Virginia's system of public higher education is held in high esteem across the nation. Five of Virginia's public universities rank among U.S. News best colleges and Money magazine's best buys. Three public universities are among the National Science Foundation's top 100 research universities. Include your alma mater in all of above.

The University of Virginia is the top ranked public school in the nation. James Madison and Mary Washington consistently rank among the best regional universities. William and Mary, along with UVA, is essentially a public Ivy. Our urban institutions--Old Dominion, George Mason, and Virginia Commonwealth--brilliantly responded to local needs and now extend their influence across the commonwealth. Here in Blacksburg, Virginia Tech has become the state's leading research university, while remaining committed to undergraduate instruction. We have expanded our historic land-grant, outreach mission to include economic development activities. And recently, we achieved national distinction in our pioneering efforts in information and instructional technology.

In many eastern states, the premier institutions are private. Consider Massachusetts with MIT and Harvard. But in Virginia, it is the public institutions that are held in high regard. Indeed, surging out-of-state applications for Virginia public colleges reflect the desire of families in the Mid-Atlantic region and beyond to achieve high educational value for the dollar.

Virginia ranks in the bottom 20 percent of the states in terms of per student funding, so perhaps money may not be the key factor in the pursuit of educational distinction. (Our relatively high tuition is a function of low state funding, which, of course, holds down taxes.) Based on this comparatively low funding for higher education, our universities produce excellent value.

Public policy has been a contributing factor in the pursuit of this excellence. A board of visitors appointed by the governor guides each university. Each university, in turn, has been permitted to thrive within an entrepreneurial environment that encouraged presidents such as T. Marshall Hahn at Virginia Tech, Ron Carrier at James Madison, and George Johnson at George Mason to chart a course that extends their institution's capabilities to best serve the citizens of the Commonwealth.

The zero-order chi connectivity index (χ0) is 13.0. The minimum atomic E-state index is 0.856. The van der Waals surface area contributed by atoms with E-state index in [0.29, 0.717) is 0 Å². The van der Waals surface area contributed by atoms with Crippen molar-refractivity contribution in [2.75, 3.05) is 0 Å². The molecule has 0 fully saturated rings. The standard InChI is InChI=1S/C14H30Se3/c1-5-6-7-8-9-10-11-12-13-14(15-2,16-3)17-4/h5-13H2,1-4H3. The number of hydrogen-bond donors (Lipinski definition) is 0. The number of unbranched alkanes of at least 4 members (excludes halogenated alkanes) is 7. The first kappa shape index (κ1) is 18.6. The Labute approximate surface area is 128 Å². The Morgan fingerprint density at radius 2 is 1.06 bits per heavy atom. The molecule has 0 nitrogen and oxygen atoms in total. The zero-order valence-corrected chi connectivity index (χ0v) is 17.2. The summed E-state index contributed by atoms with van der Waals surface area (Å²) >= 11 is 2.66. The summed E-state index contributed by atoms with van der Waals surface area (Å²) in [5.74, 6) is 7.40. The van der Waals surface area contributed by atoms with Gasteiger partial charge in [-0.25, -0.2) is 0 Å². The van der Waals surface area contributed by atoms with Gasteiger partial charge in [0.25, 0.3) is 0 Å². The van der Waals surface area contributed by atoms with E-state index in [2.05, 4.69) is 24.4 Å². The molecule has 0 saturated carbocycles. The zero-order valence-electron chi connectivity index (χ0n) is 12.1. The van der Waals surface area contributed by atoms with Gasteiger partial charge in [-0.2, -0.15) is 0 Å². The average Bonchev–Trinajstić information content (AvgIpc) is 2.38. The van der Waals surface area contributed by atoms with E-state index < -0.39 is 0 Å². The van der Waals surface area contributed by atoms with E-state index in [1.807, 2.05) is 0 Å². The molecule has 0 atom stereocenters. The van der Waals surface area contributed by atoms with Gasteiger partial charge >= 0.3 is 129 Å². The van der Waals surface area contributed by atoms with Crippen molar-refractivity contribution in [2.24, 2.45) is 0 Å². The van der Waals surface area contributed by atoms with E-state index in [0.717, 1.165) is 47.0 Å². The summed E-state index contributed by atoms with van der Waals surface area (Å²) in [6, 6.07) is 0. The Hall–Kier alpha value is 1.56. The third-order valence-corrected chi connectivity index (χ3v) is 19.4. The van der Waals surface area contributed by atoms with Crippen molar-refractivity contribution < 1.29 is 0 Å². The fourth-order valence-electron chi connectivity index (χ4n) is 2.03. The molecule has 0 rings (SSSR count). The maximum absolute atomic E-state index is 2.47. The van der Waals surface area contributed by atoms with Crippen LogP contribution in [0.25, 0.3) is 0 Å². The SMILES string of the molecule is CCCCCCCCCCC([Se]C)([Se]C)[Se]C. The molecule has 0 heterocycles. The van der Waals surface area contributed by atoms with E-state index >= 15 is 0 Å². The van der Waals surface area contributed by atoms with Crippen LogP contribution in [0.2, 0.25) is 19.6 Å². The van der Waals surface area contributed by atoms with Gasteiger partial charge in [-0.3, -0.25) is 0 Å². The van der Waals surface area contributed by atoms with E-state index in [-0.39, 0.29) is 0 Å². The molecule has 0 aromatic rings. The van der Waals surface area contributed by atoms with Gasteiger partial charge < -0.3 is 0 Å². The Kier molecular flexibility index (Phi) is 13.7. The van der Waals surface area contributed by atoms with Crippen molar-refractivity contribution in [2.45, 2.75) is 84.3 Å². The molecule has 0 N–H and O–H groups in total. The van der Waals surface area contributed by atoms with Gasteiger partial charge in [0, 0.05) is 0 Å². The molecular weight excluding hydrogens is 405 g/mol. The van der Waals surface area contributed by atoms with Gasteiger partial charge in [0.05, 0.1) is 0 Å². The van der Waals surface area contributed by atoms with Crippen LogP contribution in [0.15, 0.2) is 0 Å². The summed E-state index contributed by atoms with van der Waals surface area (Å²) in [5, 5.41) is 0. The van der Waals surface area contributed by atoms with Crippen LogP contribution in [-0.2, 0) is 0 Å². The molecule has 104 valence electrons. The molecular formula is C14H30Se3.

The higher education coordinating body, the State Council of Higher Education for Virginia, has performed remarkably well over the years, offering guidance and fulfilling a coordinating, but not controlling role. Individual universities are hardly untethered; the state maintains strong controls on all aspects of university operations. But in large part, colleges and universities have been free to respond to student, community, and business needs. Individual institutions have been able to set goals, such as Virginia Tech has with its strong commitment to information and instructional technology. Tech made the decision to chart a course for economic development, and its success is seen in the Corporate Research Center, the Smart Highway, and other projects across Virginia. Both former Gov. George Allen and Gov. Jim Gilmore recognize Tech's contribution to the creation of jobs for our citizens.

Virginia has some top quality nationally ranked colleges with minimal state investment; that's quite an achievement. The exact formula for this winning combination may not be quantified but it would certainly include an enlightened state leadership over many decades, the institution's ability to independently seek educational excellence, and a unique collection of diverse colleges with strong leadership.

For certain, every university president favors increased funding in order to reduce tuition. The retention of key faculty is now of paramount concern, and we will work with the legislature and governor to achieve the necessary level of funding. While not perfect, our system is the envy of the nation. As alumni, I hope that you share in this pride. You should! You helped make Virginia Tech among the best educational values this nation has to offer--we intend to keep it that way.

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